The San Diego County Board of Supervisors has adopted a new definition of “woman” that would reportedly allow male-to-female transgender residents to demand inclusion as women in jails, homeless shelters, and domestic violence shelters.
The ordinance, passed by a 3-2 vote on April 26, and ratified on May 10 by the same margin, adopts the United Nations Convention on the Elimination of Discrimination Against Women (CEDAW), an international treaty adopted in 1979.
The treaty was signed by then-President Jimmy Carter in 1980, but it was never brought to the Senate for ratification.
But the ordinance goes further, expanding the definition of “woman” to include those who simply identify as women:
F. “Women and girls” shall mean those who identify as women and girls, including transgender women and gender non-conforming, and those assigned female at birth who include non-binary, transgender men and intersex communities.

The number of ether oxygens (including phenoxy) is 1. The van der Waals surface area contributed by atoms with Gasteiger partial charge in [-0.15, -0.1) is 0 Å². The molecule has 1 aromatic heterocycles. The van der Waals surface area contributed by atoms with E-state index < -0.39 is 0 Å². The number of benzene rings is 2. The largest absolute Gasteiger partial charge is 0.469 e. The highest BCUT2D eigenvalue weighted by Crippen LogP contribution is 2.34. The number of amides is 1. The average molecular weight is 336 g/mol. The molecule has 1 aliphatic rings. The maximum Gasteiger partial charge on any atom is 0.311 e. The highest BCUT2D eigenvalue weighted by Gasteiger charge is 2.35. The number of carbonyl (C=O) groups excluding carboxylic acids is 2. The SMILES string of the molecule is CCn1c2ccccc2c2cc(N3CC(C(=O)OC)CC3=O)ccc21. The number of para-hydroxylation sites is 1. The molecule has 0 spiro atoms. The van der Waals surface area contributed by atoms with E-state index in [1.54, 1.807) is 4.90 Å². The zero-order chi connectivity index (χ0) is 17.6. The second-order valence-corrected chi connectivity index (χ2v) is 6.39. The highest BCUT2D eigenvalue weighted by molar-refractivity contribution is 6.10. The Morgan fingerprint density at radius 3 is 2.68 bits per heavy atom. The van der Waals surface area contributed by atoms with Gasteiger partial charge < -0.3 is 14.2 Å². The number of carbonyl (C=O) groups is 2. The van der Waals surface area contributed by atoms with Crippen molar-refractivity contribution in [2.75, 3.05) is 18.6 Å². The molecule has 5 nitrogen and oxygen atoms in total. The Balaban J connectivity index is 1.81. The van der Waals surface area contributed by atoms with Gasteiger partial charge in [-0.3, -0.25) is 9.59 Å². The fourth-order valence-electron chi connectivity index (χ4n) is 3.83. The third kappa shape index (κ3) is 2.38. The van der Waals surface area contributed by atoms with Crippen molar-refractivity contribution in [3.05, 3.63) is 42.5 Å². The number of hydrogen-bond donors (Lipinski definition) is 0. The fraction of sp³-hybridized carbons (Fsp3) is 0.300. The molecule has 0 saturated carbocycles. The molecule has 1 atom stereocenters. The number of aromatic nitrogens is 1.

G. “Gender” shall mean the characteristics of women, men, girls, and boys that are socially constructed. As a social construct, gender can vary among cultures and can change over time.
H. “Gender equity” shall mean the redress of discriminatory practices and ensuring equitable conditions that enable women and girls to achieve full, substantive equality with men, recognizing that needs of women and men may differ, resulting in fair and equitable outcomes for all. This includes the redress of discriminatory practices and ensuring equitable conditions for persons identifying as transgender, nonbinary, and/or gender non-conforming to achieve full equality and equity.
I. “Intersectional” shall mean the interconnected nature of social categorizations and individual characteristics that overlap as interdependent and compounded systems of discrimination. These categorizations and characteristics include, but are not limited to, gender, gender identity, race, ethnicity, nationality, immigration status, sexual orientation, age, socio-economic status, education, language, and disability.